Nisley’s Organic Sprouts | Homegrown, Organic Sprouts from Kalona, Iowa


BY KURT MICHAEL FRIESE

In 1998 James Nisly was “playing Mr. Mom” and remodeling his house outside of Kalona, when he became interested in the health benefits of sprouts. These are not the typical bean sprouts you’ll find in Chinese take-out, but homegrown, organic sprouts in a wide variety of flavors, textures, and colors that bring what James calls “the Goodness” to many salads, sandwiches, and entrees.

Nisly branched out from home “hobby” sprouting to providing sprouts for members of his church. Starting with only three varieties of sprouts, he gradually increased to a range of 12 different kinds, from sweet pea to arugula to popcorn sprouts. He also grows wheat grass, long the preference only of the granola-and-Birkenstock crowd, but now increasingly recognized for its health properties. The flavor of the straight juice from wheat grass can be a little overwhelming, but Nisly says that freezing it into cubes and then putting them in grape juice is an easy way for the novice to enjoy wheat grass’s many benefits.

Today his sprouts are available at four local grocery stores (such as New Pioneer Co-op) and 20 area restaurants (like Givanni’s & Devotay), and not just in salads. Iowa City’s Linn Street Café, for example, once used Nisly’s sprouts in a Salmon Sandwich with Smoked Bacon, Leaf Lettuce, Sprouts, and a Horseradish-Tomato Jam.

The health benefits of eating sprouts are undeniable. They may even improve the long-term health of children before they are born. A University of Saskatchewan study concluded that mothers who consume broccoli sprouts during pregnancy may provide “life-long protection against cardiovascular disease,” according to a research team led by Bernhard Juurlink. The study used pregnant rats to determine the benefits of sprouts in the mother, but found that it helped the offspring as well.

“We looked at the offspring up to six months later, and even on a normal diet, they were in better health than their mothers,” says Juurlink, a professor in the U of S anatomy and cell biology department.

Nisly’s interest in the health of his family sprouted into a profitable business, and into a healthy concern for the world around him as well. Through a program offered by Alliant Energy, 25 percent of the power James uses in his greenhouses is generated by the wind, and James is working to increase that percentage. He recently made the hefty investment necessary to switch to an ozonated water method of sanitizing the harvested sprouts, because it is better for the sprouts and better for the earth than using the much cheaper chlorine-based method.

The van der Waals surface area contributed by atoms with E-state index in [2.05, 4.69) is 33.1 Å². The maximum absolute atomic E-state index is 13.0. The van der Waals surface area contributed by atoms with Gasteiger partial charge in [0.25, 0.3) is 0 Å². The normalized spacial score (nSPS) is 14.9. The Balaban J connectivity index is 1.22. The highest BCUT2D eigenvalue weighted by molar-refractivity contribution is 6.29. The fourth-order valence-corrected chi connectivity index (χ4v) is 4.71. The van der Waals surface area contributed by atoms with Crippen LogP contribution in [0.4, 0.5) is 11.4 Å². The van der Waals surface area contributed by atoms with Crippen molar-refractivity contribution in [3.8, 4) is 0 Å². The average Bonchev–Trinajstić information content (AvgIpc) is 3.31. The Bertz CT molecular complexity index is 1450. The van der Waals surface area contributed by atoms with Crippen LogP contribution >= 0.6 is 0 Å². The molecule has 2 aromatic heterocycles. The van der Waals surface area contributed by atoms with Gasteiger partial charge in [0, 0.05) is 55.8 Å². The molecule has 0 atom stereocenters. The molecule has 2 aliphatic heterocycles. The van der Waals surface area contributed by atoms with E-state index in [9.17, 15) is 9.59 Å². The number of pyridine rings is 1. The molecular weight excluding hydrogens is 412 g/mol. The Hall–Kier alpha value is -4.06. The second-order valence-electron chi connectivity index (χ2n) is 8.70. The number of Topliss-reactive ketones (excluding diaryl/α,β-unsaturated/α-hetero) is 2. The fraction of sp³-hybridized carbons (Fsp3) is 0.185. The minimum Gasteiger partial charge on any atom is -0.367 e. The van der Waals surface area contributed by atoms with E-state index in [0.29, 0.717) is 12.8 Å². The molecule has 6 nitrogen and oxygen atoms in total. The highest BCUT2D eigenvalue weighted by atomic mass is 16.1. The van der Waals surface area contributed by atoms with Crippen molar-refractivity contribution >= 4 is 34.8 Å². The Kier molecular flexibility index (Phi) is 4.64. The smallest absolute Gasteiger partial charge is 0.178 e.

His company’s name says it all: “Organic Greens.” Nisly’s sprouts are certified organic by the very strict standards of the Organic Crop Improvement Association (OCIA). The inspectors of OCIA verify that all standards and practices used at Nisly’s farm meet their very stringent code, which is in turn certified by the governing boards of five nations and the International Federation of Organic Movements. OCIA’s independent inspectors must themselves be certified following a rigorous training regimen.

Certification is not easy. Nisly must keep extremely accurate records of each and every step of the process. His seeds must be from certified organic sources, so most of what James uses comes from Jim Mumm of Mumm’s Sprouting Seeds in Parkside, Saskatchewan. Occasionally he sources seeds from the U.S. and E.U. as well. Each step of the sprouting process must be carefully documented, even the harvest, sanitizing, and sale of the product.

Is it all worth it? Nisly’s customers at those 20 restaurants think so, and so do their patrons. Nisly’s Organic Greens offer flavor, freshness, and nutrition not available in the ordinary mass-produced and shipped grocery store brands. Flavors like arugula, brown mustard, red cabbage, sunflower, and sweet popcorn sprouts bring a fresh liveliness to almost any dish.     

Is it all worth it? Nisly’s customers at those 20 restaurants think so, and so do their patrons. Nisly’s Organic Greens offer flavor, freshness, and nutrition not available in the ordinary mass-produced and shipped grocery store brands. Flavors like arugula, brown mustard, red cabbage, sunflower, and sweet popcorn sprouts bring a fresh liveliness to almost any dish.     

Kurt Michael Friese is co-owner of the Iowa City restaurant Devotay and Editor-in-Chief of the magazine Edible Iowa River Valley. He lives with his wife Kim in rural Johnson County. Comments may be directed to Kurt@EdibleIowaRiverValley.com.

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